Part Fibre Toxicol. 2022 Aug 3;19(1):53. doi: 10.1186/s12989-022-00484-9.
BACKGROUND: The application of titanium dioxide nanoparticles (TiO2 NPs) as food additives poses a risk of oral exposure that may lead to adverse health effects. Even though the substantial evidence supported liver as the target organ of TiO2 NPs via oral exposure, the mechanism of liver toxicity remains largely unknown. Since the liver is a key organ for lipid metabolism, this study focused on the landscape of lipidomic metabolites in gut-liver axis of Sprague Dawley (SD) rats exposed to TiO2 NPs at 0, 2, 10, 50 mg/kg body weight per day for 90 days.
RESULTS: TiO2 NPs (50 mg/kg) caused slight hepatotoxicity and changed lipidomic signatures of main organs or systems in the gut-liver axis including liver, serum and gut. The cluster profile from the above biological samples all pointed to the same key metabolic pathway and metabolites, which was glycerophospholipid metabolism and Phosphatidylcholines (PCs), respectively. In addition, absolute quantitative lipidomics verified the changes of three PCs concentrations, including PC (16:0/20:1), PC (18:0/18:0) and PC (18:2/20:2) in the serum samples after treatment of TiO2 NPs (50 mg/kg). The contents of malondialdehyde (MDA) in serum and liver increased significantly, which were positively correlated with most differential lipophilic metabolites.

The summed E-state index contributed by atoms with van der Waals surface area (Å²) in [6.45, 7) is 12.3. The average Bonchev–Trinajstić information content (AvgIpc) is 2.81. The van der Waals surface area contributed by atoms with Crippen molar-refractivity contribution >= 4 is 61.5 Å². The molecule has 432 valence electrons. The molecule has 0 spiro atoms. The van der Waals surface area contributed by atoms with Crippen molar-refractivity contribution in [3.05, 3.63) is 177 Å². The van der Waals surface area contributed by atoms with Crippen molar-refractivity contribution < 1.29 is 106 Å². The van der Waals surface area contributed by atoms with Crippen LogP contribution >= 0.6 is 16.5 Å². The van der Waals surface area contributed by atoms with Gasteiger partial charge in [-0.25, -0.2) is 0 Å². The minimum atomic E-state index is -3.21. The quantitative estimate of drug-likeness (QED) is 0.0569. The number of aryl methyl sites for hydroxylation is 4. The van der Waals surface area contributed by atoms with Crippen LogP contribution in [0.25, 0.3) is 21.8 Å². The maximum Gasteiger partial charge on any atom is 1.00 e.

CONCLUSIONS: The gut was presumed to be the original site of oxidative stress and disorder of lipid metabolism, which resulted in hepatotoxicity through the gut-liver axis. Lipid peroxidation may be the initial step of lipid metabolism disorder induced by TiO2 NPs. Most nanomaterials (NMs) have oxidation induction and antibacterial properties, so the toxic pathway revealed in the present study may be primary and universal.